Uriel Orlow (Switzerland/United Kingdom) is concerned with spatial manifestations of memory, blind spots of representation and forms of haunting. His practice is research-based, process-oriented, and multi-disciplinary including film, photography, drawing, and sound. He is known for single-screen film works, lecture performances, and modular, multi-media installations that focus on specific locations and micro-histories, bringing different image-regimes and narrative modes into correspondence. In 2017 he was awarded the Sharjah Biennial prize. His work is presented widely in museums, film festivals, and international survey shows including the 2nd Yinchuan Biennial (2018); Sharjah Biennial 13 (2017); 2nd Aichi Triennale, Nagoya (2013); and 54th Venice Biennale (2011). Recent solo exhibitions include Kunsthalle St Gallen (2018); The Showroom, London (2016); and Castello di Rivoli, Turin (2015).
Tuesday, 22 May – Sunday, 27 May 2018
PONCE DE LEÓN
Ben Russell (co-directed with Jim Drain), 2012, 26 min
“I could do wonders if I didn’t have a body. But the body grabs me, it slows me, it enslaves me.”
– Ponce de Léon
Ponce de León discovered the fountain of youth and drank of immortality in the waning moments of his life. In an instant, he became old forever—an 80-year-old Spaniard who would continue to walk the earth for centuries, watching as coral foundations gave way to mangrove swamps, as swamps were drained and buildings were erected, as buildings decayed and swamps returned. Ponce de León is an immortal for whom time poses the greatest dilemma—it is a constant, a given, and his personal battle lies in trying to either arrest time entirely or to make the hands on his clock move faster. For Ponce de León, time is a problem of body, and only by escaping his container can he escape time itself.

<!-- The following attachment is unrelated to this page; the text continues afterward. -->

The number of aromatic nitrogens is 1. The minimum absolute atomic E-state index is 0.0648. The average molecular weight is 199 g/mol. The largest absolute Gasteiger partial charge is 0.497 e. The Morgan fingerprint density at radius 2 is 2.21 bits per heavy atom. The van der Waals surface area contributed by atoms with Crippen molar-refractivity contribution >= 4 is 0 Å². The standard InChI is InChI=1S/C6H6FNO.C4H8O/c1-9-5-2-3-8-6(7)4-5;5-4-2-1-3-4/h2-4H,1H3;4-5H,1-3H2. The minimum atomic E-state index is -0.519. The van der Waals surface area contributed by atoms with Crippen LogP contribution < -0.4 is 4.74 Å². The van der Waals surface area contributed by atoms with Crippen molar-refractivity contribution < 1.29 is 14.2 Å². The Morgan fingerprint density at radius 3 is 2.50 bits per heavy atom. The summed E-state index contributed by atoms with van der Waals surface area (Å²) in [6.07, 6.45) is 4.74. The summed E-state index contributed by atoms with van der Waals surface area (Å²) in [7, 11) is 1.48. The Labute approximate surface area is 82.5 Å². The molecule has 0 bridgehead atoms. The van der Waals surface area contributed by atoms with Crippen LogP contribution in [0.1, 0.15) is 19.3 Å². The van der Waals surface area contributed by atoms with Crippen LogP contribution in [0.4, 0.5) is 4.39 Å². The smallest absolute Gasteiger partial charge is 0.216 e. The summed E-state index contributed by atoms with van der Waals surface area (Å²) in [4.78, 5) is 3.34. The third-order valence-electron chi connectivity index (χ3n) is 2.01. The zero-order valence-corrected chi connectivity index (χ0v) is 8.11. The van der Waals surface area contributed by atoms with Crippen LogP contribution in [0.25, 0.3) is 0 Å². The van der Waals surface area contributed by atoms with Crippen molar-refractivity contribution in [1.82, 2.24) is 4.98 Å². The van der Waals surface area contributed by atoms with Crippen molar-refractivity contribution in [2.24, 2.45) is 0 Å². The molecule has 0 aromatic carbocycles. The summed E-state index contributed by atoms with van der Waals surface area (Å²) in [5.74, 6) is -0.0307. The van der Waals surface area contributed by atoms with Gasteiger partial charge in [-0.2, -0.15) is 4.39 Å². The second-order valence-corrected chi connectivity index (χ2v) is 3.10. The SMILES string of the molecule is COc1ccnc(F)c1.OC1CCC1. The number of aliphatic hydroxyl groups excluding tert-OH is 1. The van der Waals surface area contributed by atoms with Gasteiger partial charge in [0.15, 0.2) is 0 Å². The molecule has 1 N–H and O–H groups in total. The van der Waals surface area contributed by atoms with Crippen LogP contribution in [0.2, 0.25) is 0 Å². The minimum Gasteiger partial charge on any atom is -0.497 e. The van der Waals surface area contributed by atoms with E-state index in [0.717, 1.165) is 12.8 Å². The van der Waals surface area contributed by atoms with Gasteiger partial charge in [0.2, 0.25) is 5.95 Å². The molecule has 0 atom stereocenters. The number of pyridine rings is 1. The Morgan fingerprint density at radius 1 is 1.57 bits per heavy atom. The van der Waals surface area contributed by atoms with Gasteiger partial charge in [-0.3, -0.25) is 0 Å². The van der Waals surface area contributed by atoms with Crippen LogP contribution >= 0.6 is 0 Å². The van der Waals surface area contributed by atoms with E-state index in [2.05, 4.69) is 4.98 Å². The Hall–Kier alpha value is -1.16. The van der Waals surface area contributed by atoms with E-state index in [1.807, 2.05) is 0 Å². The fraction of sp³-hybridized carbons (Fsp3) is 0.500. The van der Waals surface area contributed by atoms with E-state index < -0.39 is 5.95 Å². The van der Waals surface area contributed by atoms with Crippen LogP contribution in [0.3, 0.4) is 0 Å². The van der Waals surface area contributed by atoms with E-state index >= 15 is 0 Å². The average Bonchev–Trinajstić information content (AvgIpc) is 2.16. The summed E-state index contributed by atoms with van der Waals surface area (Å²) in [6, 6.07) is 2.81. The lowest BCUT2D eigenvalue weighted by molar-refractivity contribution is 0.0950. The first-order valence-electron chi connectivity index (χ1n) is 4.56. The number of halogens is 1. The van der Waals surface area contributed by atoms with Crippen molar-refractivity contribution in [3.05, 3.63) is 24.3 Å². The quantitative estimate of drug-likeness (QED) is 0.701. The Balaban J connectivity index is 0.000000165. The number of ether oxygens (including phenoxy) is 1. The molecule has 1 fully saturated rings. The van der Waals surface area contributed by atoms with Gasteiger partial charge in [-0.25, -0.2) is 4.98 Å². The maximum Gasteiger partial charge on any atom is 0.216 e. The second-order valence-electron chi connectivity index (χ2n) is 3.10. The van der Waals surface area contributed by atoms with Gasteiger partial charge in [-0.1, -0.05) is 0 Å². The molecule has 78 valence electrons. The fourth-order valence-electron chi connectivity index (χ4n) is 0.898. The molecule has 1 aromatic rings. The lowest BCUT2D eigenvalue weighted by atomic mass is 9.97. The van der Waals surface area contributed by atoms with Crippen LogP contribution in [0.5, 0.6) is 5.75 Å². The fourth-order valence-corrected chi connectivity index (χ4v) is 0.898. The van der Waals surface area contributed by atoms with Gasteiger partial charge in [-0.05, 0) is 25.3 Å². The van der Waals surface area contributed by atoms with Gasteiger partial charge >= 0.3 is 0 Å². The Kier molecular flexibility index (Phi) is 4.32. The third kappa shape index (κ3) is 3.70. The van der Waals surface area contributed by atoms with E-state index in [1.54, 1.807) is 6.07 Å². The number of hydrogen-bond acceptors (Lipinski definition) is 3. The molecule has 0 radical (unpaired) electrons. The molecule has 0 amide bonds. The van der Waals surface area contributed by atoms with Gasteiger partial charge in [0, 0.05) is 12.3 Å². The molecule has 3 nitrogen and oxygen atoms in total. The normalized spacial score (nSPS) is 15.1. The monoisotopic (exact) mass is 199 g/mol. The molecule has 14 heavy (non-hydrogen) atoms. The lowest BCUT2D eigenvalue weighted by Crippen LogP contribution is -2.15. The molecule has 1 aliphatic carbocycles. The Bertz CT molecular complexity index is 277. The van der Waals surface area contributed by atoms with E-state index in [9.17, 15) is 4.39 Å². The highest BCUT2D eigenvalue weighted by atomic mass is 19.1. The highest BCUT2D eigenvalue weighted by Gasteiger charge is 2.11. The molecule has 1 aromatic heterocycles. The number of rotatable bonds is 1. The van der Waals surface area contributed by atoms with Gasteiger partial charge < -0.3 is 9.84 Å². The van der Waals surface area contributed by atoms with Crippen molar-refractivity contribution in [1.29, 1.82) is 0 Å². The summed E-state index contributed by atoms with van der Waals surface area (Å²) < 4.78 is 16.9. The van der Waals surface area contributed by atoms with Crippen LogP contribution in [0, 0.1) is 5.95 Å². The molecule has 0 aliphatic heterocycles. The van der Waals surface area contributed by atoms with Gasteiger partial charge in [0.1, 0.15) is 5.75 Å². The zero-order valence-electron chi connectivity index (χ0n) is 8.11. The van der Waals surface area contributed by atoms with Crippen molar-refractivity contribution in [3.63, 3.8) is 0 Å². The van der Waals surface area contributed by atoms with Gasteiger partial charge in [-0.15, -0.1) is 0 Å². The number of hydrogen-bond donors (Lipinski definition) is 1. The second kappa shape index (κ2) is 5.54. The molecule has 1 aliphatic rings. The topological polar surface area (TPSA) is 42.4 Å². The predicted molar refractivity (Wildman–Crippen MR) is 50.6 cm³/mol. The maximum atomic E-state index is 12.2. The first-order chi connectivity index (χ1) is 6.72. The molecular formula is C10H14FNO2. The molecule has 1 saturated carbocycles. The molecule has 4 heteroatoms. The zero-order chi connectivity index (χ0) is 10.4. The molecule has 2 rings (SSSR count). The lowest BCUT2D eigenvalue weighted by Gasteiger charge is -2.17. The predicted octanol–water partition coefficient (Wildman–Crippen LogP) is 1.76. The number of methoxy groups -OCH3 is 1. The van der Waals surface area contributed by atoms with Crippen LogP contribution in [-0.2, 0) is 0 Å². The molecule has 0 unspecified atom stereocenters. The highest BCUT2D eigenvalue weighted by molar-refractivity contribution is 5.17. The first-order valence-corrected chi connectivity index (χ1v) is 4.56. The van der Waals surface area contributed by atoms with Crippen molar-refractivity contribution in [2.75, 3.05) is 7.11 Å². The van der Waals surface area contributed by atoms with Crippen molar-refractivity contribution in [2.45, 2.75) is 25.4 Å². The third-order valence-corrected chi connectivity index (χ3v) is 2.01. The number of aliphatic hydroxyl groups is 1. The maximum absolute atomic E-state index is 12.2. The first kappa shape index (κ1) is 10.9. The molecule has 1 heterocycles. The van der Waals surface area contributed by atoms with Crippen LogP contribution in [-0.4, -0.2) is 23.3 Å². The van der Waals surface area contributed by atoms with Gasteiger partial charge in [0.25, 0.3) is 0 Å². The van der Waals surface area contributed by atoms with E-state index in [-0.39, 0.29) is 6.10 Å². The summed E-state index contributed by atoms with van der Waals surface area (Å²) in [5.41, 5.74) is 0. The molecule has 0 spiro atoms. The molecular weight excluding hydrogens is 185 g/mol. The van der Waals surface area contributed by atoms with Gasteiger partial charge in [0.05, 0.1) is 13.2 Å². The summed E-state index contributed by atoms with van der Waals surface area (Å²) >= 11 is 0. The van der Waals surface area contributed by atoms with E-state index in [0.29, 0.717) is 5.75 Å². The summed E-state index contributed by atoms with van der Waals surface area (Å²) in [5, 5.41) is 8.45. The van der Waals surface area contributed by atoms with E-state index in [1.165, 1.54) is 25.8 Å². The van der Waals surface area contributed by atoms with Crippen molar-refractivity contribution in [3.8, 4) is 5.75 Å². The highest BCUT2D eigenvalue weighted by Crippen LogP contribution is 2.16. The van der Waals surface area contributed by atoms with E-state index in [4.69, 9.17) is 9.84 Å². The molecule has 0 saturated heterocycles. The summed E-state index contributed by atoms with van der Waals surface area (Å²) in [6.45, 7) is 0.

Ben Russell (United States) is a filmmaker, artist, and curator, who challenges conventions of documentary representation from within to produce intense, hypnotic, and, at times, hallucinating experiences. His curatorial work follows his filmmaking, which unfolds between experimental cinema and a form of speculative ethnography; he calls it “psychedelic ethnography.” His films and installations are in direct contact with the history of the documentary, providing a time-based inquiry into trance phenomena and evoking the research of other filmmakers including Jean Rouch, Maya Deren, and Michael Snow. Russell received a 2008 Guggenheim Fellowship, and a FIPRESCI International Critics Prize (IFFR 2009) for his first feature film Let’s Go One Where He Goes. His second feature film, A Spell to Ward Off the Darkness, and Hallucinations, co-directed with Ben Rivers, premiered at the Locarno International Film Festival in 2013.
Tuesday, 29 May – Sunday, 3 June 2018
The Tuba Thieves Scene 55: The Plants Are Protected
Alison O’Daniel, 2013, 21 min
Over the past few years, tubas have been stolen from high schools all over the Los Angeles area to be sold on the black market for a high price. The Tuba Thieves respond to these thefts as a springboard for exploring the material and aural space of cinema through collaborations with hearing, deaf, and hard-of-hearing artists and musicians. Interpreting poems, artworks, news stories, and other references about the tuba thefts, deaf artist Christine Sun Kim created a musical score for The Tuba Thieves Scene 55. Alison O’Daniel’s approach reversed the usual filmmaking process by starting with the music, which then informed the other cinematographic decisions (film plot, settings, images, and atmosphere). A process of deep listening orchestrates the narrative, which involves different historical or anecdotal events that have incorporated deaf history, silence, or altered experiences of listening. Six short film segments of The Tuba Thieves, made between 2013 and 2015, are completed, and each iteration influences the next.